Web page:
Do scales that calculate body fat really work?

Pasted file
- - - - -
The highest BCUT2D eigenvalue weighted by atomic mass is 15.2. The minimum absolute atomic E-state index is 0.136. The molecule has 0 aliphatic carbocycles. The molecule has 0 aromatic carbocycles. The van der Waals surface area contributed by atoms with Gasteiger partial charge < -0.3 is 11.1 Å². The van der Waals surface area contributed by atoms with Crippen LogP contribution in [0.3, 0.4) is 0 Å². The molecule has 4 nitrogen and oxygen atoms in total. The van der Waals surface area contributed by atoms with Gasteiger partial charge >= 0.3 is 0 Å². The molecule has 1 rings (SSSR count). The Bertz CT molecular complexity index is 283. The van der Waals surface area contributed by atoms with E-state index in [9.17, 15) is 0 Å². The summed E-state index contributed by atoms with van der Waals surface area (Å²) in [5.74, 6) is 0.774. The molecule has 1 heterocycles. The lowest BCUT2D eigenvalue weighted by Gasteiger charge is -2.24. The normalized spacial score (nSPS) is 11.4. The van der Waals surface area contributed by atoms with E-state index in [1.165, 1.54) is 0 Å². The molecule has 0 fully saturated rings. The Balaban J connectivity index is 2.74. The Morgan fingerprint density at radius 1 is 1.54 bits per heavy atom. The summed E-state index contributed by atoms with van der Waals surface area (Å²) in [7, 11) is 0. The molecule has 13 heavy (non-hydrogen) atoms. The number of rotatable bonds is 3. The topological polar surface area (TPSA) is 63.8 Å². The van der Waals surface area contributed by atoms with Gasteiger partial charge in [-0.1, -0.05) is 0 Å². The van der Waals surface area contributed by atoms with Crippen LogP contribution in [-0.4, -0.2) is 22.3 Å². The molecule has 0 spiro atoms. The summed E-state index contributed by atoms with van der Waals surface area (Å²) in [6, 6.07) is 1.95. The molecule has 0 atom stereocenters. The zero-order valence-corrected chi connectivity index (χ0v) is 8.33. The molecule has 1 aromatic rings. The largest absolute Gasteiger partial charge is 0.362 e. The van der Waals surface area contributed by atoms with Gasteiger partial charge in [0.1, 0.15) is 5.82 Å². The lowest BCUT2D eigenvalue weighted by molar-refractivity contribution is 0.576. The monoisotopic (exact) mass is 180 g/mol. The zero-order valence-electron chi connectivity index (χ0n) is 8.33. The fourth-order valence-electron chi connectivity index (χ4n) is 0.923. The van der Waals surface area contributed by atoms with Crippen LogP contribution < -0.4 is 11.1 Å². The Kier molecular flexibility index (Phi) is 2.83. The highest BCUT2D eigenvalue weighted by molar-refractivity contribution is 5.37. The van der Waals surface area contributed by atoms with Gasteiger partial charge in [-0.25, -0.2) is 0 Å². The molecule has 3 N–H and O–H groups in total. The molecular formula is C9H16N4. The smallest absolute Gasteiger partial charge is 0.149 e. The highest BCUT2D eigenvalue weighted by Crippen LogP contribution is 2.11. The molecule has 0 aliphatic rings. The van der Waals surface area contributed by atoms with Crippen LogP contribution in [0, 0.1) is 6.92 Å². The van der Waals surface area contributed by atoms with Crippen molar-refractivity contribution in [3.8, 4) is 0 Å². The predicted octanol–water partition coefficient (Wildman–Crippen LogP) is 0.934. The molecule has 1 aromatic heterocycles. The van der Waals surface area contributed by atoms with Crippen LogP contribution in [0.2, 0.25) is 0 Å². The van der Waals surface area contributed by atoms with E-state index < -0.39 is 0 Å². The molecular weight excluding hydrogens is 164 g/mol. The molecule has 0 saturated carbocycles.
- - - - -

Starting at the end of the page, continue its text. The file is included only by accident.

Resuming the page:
Sort of. The devices, which cost $100 and up, send a mild, unnoticeable electrical current up through one foot to the waist, then down the other leg to measure how much body fat a person has. Since fat is a poor conductor of electricity compared with water (the main component of muscles, liver, brain, etc.), the current flows more slowly through fat tissue. Using complex formulas that include age, sex, height, and activity level, the devices — Tanita and HoMedics are the big players — can thus calculate what percent of a person’s weight is attributable to fat.